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Re: Re: Re: Re: Re: Re: Re: Re: Re: quereller

You're right, it's "quereller" (I always forget that Cajun pronunciation of this word - here we pronounce the first "e").
Un hangar (barn or shed) because he makes a liaison with "un". But it may be Nonc..., as you hear, I can't tell for sure.

I have the impression that he did not only kiss her (je l'ai renversée sur la berce...)


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Replying to:

"- Quand ma femme commence à crier c'est comme du tac tac qu'après fleurer..."

I think it's quereller (quarrel)

: Re: Re: quereller

Clothilde had a right to quarrel! Sounds like he got fresh!

Re: : Re: Re: quereller

Sorry to go against the current here, but the word does sound like "fleurir," and is the word used for popcorn popping. It actually means "blooming" as with flowers.


Re: Re: : Re: Re: quereller

Bien merci, on va corriger ça. Petit à petit on va tout avoir, c'est bien intéressant.


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Replying to:

Sorry to go against the current here, but the word does sound like "fleurir," and is the word used for popcorn popping. It actually means "blooming" as with flowers.


Re: Re: : Re: Re: quereller

Pop, moi j'crois que il a dit les deux mots.
When she quarrels she sound like popcorn popping.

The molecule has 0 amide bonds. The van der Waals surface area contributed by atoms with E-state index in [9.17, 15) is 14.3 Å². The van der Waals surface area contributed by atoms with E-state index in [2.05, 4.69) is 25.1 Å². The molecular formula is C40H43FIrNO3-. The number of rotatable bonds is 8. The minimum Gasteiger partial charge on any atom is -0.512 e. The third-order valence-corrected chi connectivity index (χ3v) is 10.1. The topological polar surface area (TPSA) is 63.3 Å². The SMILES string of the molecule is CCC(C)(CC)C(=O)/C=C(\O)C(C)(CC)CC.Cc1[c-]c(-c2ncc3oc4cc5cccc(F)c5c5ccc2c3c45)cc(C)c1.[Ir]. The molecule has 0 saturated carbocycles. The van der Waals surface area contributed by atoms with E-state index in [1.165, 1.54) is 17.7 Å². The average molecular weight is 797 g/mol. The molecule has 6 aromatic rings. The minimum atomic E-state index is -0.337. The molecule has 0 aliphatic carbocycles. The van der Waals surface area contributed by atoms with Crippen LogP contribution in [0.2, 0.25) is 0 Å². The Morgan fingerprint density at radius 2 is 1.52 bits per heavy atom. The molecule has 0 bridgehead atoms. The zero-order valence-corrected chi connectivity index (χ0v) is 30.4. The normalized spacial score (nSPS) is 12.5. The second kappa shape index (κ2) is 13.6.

Re: Re: Re: : Re: Re: quereller

T'est bien mon garcon, il dit "..quand ma femme commence a quereller, c'est comme un toc-toc qu'est apres fleurir." "...when my wife starts to quarrel, it's like popcorn that is popping."

I should also add here, that in the first paragraph, 4th sentence, "J'etais pauvre jusqu'a ma bouche était amer (means bitter)." "I was poor to the point that my mouth was bitter."


Re: Re: Re: Re: : Re: Re: quereller

Dowell wrote

"I should also add here, that in the first paragraph, 4th sentence, "J'etais pauvre jusqu'a ma bouche était amer (means bitter)." "I was poor to the point that my mouth was bitter.""

True, but my interpretation based on my parents' is that the author could have said that but said the more foul "ma bouche etait en merdre." They laughed hard about that.

It is part of the storyteller's building the character of Jim Soileau (who by the way is the name of the long time Cajun radio announcer on KVPI in Ville Platte where Swallow records recorded; and Bradley Meaux in the "boutique a Rene Fontenot" segment was a well known TV broadcaster in Cajun French for KLFY in Lafayette).

From my parents' understanding, in more than one place Jim tries to inflate his character with his language, but the language undermines him. And this is part of the self-deprecating Cajun humor.

Re: Re: Re: Re: Re: : Re: Re: quereller

I also thought he said "*****", but I have learned that I am seldom right when I argue with mon pop, and I wasnt sure if either were common expressions.

Did Daniels transcription shed any further light?


Daniel Blanchard's Transcription and Translation

My cousin Daniel Blanchard made this transcription and translation/explanation. I appended a few of my own notes where I differ.

Mes amis, (euh) je veux vous raconter ma misère j’avais durantl’eau haute de vingt-sept.
(My friends, I want to tell you the story about my misery that I had during the flood (high water) of twenty-seven.)

J’avais noyé jusqu’aux paupières.
(I had drowned just up to my eyelids.)

L’eau passait proche en grenier.